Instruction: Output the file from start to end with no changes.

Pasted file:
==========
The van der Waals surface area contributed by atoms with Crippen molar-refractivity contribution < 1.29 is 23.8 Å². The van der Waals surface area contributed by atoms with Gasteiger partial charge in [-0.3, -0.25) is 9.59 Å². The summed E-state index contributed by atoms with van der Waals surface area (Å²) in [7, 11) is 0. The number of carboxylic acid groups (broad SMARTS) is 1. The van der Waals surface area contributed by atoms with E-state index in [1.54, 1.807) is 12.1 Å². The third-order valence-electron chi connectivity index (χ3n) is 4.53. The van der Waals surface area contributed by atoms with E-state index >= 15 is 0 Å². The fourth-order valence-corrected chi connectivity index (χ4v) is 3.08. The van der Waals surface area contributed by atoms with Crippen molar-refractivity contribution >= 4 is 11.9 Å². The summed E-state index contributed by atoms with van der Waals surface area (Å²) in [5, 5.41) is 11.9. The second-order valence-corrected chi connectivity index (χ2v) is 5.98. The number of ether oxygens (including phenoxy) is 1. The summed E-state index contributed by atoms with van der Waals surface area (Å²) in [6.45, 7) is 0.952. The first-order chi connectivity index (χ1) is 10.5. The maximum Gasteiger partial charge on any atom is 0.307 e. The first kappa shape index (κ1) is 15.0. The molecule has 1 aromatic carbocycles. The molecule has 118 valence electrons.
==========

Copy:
The van der Waals surface area contributed by atoms with Crippen molar-refractivity contribution < 1.29 is 23.8 Å². The van der Waals surface area contributed by atoms with Gasteiger partial charge in [-0.3, -0.25) is 9.59 Å². The summed E-state index contributed by atoms with van der Waals surface area (Å²) in [7, 11) is 0. The number of carboxylic acid groups (broad SMARTS) is 1. The van der Waals surface area contributed by atoms with E-state index in [1.54, 1.807) is 12.1 Å². The third-order valence-electron chi connectivity index (χ3n) is 4.53. The van der Waals surface area contributed by atoms with E-state index >= 15 is 0 Å². The fourth-order valence-corrected chi connectivity index (χ4v) is 3.08. The van der Waals surface area contributed by atoms with Crippen molar-refractivity contribution >= 4 is 11.9 Å². The summed E-state index contributed by atoms with van der Waals surface area (Å²) in [5, 5.41) is 11.9. The second-order valence-corrected chi connectivity index (χ2v) is 5.98. The number of ether oxygens (including phenoxy) is 1. The summed E-state index contributed by atoms with van der Waals surface area (Å²) in [6.45, 7) is 0.952. The first-order chi connectivity index (χ1) is 10.5. The maximum Gasteiger partial charge on any atom is 0.307 e. The first kappa shape index (κ1) is 15.0. The molecule has 1 aromatic carbocycles. The molecule has 118 valence electrons.